PK: The text of the SC is:
Success Criteria 3.2.3: Navigational mechanisms that are repeated on multiple Web pages<http://www.w3.org/TR/UNDERSTANDING-WCAG20/consistent-behavior-consistent-locations.html#webpagedef> within a set of Web pages<http://www.w3.org/TR/UNDERSTANDING-WCAG20/consistent-behavior-consistent-locations.html#set-of-web-pagesdef> occur in the same relative order<http://www.w3.org/TR/UNDERSTANDING-WCAG20/consistent-behavior-consistent-locations.html#samerelorderdef> each time they are repeated, unless a change is initiated by the user. (Level AA)
I don't read that as "controls that DO the same thing should be NAMED consistently", I read it as (a) only applying to navigational mechanisms, and (b) speaking to their relative order on the screen (or web page).

I very much like your reading, but I see your reading as doing exactly what I argue for this (and a few other) SC: going back to Understanding and Intent and apply the purpose to software rather than a straight language substitution.  The straight language substitution (abbreviated) reads:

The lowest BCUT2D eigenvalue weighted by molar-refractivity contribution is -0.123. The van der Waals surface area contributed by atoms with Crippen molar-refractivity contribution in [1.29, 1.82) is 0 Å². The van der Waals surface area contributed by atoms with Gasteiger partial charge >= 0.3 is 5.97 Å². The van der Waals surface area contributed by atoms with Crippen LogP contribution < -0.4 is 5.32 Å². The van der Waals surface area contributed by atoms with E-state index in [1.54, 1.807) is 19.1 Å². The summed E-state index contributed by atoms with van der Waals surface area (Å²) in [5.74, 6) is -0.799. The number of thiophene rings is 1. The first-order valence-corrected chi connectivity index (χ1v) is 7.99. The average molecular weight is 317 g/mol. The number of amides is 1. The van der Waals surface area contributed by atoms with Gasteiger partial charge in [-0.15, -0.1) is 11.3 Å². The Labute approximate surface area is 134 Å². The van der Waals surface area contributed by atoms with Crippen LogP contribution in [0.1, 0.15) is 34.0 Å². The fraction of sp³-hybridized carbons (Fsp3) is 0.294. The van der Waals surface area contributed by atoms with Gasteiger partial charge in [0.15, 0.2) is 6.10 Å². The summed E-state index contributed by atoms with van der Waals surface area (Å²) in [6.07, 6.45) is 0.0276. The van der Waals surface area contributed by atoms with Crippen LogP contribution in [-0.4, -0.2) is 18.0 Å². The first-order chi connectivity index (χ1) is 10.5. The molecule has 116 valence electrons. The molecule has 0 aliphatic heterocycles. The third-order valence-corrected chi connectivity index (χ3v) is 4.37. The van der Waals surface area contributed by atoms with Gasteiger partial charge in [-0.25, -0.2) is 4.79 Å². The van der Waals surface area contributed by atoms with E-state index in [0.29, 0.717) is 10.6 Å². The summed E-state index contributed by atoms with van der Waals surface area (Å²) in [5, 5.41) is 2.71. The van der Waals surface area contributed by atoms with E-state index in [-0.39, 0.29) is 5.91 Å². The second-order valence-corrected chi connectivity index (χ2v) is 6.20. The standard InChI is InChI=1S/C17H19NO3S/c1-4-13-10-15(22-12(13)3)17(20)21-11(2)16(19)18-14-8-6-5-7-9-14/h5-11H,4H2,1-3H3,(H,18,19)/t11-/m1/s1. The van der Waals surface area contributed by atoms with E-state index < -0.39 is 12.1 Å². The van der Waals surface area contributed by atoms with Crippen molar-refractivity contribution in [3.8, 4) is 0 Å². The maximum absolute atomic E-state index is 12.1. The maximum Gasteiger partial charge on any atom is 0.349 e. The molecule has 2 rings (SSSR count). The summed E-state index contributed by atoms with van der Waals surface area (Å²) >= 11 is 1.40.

Success Criteria 3.2.3: Navigational mechanisms that are repeated on [user interface contexts] within a [software application] occur in the same relative order each time they are repeated, unless a change is initiated by the user. (Level AA)
So if I have things like "next" and "previous" buttons that appear in multiple modal dialog boxes, they must appear in the same relative order (e.g. next on the lower right, previous on the lower left).  If we say that "Cancel" is a navigation mechanism, then this might require that Cancel and perhaps OK must likewise appear in the same relative locations.

But I don't see how this says that the printer icon/button must always be named "Print" if it appears in multiple modal dialog boxes.  Or really anything about naming.  This seems to be only about layout.




  I find it to be a lot like Bypass Blocks.  It is either generally automatically satisfied